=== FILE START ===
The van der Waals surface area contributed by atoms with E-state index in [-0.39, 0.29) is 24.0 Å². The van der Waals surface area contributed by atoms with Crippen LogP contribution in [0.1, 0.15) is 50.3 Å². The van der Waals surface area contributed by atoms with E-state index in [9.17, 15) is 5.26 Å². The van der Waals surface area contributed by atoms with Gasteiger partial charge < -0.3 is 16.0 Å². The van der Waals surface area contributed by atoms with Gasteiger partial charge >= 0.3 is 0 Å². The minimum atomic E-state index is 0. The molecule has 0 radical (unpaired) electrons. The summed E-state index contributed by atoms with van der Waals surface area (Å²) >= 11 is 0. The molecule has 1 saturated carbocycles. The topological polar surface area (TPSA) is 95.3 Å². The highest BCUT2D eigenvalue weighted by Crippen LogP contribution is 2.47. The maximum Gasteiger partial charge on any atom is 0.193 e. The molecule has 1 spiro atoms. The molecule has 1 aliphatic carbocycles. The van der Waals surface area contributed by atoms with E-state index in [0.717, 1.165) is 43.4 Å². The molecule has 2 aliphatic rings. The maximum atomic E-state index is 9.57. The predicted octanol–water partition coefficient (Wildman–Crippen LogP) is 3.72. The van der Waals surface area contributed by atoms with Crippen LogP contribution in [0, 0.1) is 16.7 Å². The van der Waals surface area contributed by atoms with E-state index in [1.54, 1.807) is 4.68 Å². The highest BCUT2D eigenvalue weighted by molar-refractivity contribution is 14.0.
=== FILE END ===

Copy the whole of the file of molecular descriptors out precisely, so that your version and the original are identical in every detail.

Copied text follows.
The van der Waals surface area contributed by atoms with E-state index in [-0.39, 0.29) is 24.0 Å². The van der Waals surface area contributed by atoms with Crippen LogP contribution in [0.1, 0.15) is 50.3 Å². The van der Waals surface area contributed by atoms with E-state index in [9.17, 15) is 5.26 Å². The van der Waals surface area contributed by atoms with Gasteiger partial charge < -0.3 is 16.0 Å². The van der Waals surface area contributed by atoms with Gasteiger partial charge >= 0.3 is 0 Å². The minimum atomic E-state index is 0. The molecule has 0 radical (unpaired) electrons. The summed E-state index contributed by atoms with van der Waals surface area (Å²) >= 11 is 0. The molecule has 1 saturated carbocycles. The topological polar surface area (TPSA) is 95.3 Å². The highest BCUT2D eigenvalue weighted by Crippen LogP contribution is 2.47. The maximum Gasteiger partial charge on any atom is 0.193 e. The molecule has 1 spiro atoms. The molecule has 1 aliphatic carbocycles. The van der Waals surface area contributed by atoms with E-state index in [0.717, 1.165) is 43.4 Å². The molecule has 2 aliphatic rings. The maximum atomic E-state index is 9.57. The predicted octanol–water partition coefficient (Wildman–Crippen LogP) is 3.72. The van der Waals surface area contributed by atoms with Crippen LogP contribution in [0, 0.1) is 16.7 Å². The van der Waals surface area contributed by atoms with E-state index in [1.54, 1.807) is 4.68 Å². The highest BCUT2D eigenvalue weighted by molar-refractivity contribution is 14.0.